The tragedy occurred on the last shift prior to a scheduled Christmas shutdown. News of the tragedy spread quickly from town to town and hundreds of people converged on the mine to check on loved ones and friends. A basketball game was under way at Central Junior High School in West Frankfort, when the public address announcer asked that Dr. Barnett report to Orient № 2 Mine, № 4 Portal, because “there had been a catastrophe.”
There were about 2,000 people at the game, and nearly half of them left with Dr. Barnett. News of the tragedy and massive loss of life drew nationwide attention. Both Time Magazine and Life Magazine featured accounts of the explosion and newspapers from throughout the country sent reporters to Franklin County to cover the holiday tragedy.
|John L. Lewis emerging from the Orient № 2|
mine in West Frankfort, Illinois after viewing
the devastation of a mine explosion that
killed 119 miners in December 1951.
Rescue workers began entering the mine within hours of the explosion, clearing gas and searching for survivors. What they met, however, was the grim reminder about the perils of mining coal and the force of methane-fed coal mine explosions. Locomotives weighing 10 tons were tossed about like childrens toys, timbers a foot thick were snapped like twigs and railroad ties were torn from beneath the rails.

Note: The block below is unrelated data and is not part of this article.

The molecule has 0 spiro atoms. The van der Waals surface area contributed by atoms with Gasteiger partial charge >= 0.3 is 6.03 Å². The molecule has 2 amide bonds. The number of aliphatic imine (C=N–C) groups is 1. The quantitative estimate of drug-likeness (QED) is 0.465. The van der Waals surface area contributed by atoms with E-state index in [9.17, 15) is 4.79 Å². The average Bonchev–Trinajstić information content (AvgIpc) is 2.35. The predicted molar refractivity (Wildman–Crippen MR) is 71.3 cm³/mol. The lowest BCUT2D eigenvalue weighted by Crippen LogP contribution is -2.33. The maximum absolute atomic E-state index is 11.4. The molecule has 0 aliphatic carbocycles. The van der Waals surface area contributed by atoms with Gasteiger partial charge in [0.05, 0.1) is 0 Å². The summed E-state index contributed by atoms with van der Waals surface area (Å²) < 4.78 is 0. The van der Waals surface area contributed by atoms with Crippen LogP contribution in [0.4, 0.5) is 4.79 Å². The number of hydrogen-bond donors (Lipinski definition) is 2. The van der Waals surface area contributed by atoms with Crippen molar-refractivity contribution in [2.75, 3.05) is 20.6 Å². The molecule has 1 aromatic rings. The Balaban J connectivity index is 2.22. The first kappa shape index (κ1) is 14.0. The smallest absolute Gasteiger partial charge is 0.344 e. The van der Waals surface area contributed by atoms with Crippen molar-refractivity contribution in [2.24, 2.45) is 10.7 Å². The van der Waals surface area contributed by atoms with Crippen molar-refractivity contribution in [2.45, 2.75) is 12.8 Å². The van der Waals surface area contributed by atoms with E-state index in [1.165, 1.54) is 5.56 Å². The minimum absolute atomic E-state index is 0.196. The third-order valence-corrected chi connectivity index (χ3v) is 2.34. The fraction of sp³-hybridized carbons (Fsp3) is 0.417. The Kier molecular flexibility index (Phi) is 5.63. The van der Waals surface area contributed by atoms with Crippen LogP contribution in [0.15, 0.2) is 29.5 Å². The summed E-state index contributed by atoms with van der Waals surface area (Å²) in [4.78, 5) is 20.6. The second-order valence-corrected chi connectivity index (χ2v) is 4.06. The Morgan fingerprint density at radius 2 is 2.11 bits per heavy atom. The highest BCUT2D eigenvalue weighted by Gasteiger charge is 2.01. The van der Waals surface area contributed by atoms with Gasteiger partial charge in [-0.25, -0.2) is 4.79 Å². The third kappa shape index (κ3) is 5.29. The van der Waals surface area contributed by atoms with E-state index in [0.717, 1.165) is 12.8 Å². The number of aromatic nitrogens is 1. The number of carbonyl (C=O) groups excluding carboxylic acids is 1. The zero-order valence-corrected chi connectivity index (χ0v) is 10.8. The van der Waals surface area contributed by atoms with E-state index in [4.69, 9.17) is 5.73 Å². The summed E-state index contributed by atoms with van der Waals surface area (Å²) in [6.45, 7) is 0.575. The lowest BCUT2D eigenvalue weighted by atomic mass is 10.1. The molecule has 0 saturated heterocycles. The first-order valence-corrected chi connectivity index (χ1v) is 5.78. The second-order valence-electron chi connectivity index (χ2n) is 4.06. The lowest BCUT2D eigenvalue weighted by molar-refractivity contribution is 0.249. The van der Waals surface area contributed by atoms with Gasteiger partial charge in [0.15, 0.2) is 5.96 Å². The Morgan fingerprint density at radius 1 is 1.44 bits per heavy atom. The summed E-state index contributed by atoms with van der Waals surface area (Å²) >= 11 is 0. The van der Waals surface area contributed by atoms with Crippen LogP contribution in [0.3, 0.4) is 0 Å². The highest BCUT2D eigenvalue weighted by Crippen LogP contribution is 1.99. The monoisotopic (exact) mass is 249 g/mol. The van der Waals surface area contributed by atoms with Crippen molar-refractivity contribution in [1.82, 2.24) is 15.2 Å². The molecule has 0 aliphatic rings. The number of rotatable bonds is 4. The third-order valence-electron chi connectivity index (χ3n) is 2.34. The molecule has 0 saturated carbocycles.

Rescue workers began recovering bodies of the 120 missing men shortly after midnight on December 22nd. As the hours passed, and body after body was recovered from the mine, it became apparent that it would take a miracle for anybody to survive the explosion and the gas and smoke that resulted. In the early morning hours of Christmas Eve — 56 hours after the explosion — that miracle happened.
|Rescue workers pull a miner worker from the Orient № 2 coal mine in West Frankfort, Illinois, Decwmber 22, 1951, following an underground methane explosion.|
Sanders told authorities later that he was with a group of five men (the other four died) when they actually heard the explosion. He said the men tried to get out of the mine but were driven back by smoke and gas. Sander said later he had resigned himself to the fact that he was going to die, even scribbling a note to his wife and children on the back of a cough drop box. “May the good Lord bless and keep you, Dear wife and kids,” Sanders wrote. “Meet me in Heaven.”
Reported in a book, “Our Christmas Disaster,” said that rescue workers were amazed that he [Sanders] survived.
“My God, there’s a man alive,” Sanders later recalled were the first words he heard as he slipped in and out of consciousness. “They didn’t seem to think it was true,” Sanders said. “When they got to me I couldn’t tell who they were because they all had on gas masks. Rescue workers came back in a few minutes with a stretcher, gave me oxygen and carried me out of the mine. There’s no question it was a miracle.”
Rescue workers and funeral directors were faced with a grim task during the 1951 Christmas holiday season. Something had to be done with the scores of bodies that were brought up from the mine. And funeral homes throughout Franklin County — where 99 of the 119 fatally injured miners lived — would have to conduct multiple funerals; in some instances, six or eight per day.